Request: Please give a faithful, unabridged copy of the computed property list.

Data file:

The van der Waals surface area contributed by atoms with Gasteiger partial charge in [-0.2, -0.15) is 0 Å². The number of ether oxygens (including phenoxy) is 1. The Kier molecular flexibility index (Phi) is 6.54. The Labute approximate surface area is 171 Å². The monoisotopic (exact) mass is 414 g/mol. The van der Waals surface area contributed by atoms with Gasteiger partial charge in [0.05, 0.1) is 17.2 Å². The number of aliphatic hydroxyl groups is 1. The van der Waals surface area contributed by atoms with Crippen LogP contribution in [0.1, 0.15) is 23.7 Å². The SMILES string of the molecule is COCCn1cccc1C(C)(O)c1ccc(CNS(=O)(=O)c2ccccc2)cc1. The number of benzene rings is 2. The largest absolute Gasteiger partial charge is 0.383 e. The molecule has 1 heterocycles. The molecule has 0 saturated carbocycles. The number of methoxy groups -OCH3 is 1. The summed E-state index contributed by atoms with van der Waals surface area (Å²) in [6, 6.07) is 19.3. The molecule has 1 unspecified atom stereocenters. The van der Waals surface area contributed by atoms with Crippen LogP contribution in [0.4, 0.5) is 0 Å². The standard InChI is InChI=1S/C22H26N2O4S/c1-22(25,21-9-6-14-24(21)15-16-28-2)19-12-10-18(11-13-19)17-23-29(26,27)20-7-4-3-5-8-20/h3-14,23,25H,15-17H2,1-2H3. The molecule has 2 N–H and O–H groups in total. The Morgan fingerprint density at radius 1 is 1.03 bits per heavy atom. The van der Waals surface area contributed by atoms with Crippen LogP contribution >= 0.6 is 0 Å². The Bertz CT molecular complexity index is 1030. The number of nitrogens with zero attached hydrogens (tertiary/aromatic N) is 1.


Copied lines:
The van der Waals surface area contributed by atoms with Gasteiger partial charge in [-0.2, -0.15) is 0 Å². The number of ether oxygens (including phenoxy) is 1. The Kier molecular flexibility index (Phi) is 6.54. The Labute approximate surface area is 171 Å². The monoisotopic (exact) mass is 414 g/mol. The van der Waals surface area contributed by atoms with Gasteiger partial charge in [0.05, 0.1) is 17.2 Å². The number of aliphatic hydroxyl groups is 1. The van der Waals surface area contributed by atoms with Crippen LogP contribution in [0.1, 0.15) is 23.7 Å². The SMILES string of the molecule is COCCn1cccc1C(C)(O)c1ccc(CNS(=O)(=O)c2ccccc2)cc1. The number of benzene rings is 2. The largest absolute Gasteiger partial charge is 0.383 e. The molecule has 1 heterocycles. The molecule has 0 saturated carbocycles. The number of methoxy groups -OCH3 is 1. The summed E-state index contributed by atoms with van der Waals surface area (Å²) in [6, 6.07) is 19.3. The molecule has 1 unspecified atom stereocenters. The van der Waals surface area contributed by atoms with Crippen LogP contribution in [0.4, 0.5) is 0 Å². The standard InChI is InChI=1S/C22H26N2O4S/c1-22(25,21-9-6-14-24(21)15-16-28-2)19-12-10-18(11-13-19)17-23-29(26,27)20-7-4-3-5-8-20/h3-14,23,25H,15-17H2,1-2H3. The molecule has 2 N–H and O–H groups in total. The Morgan fingerprint density at radius 1 is 1.03 bits per heavy atom. The van der Waals surface area contributed by atoms with Crippen LogP contribution >= 0.6 is 0 Å². The Bertz CT molecular complexity index is 1030. The number of nitrogens with zero attached hydrogens (tertiary/aromatic N) is 1.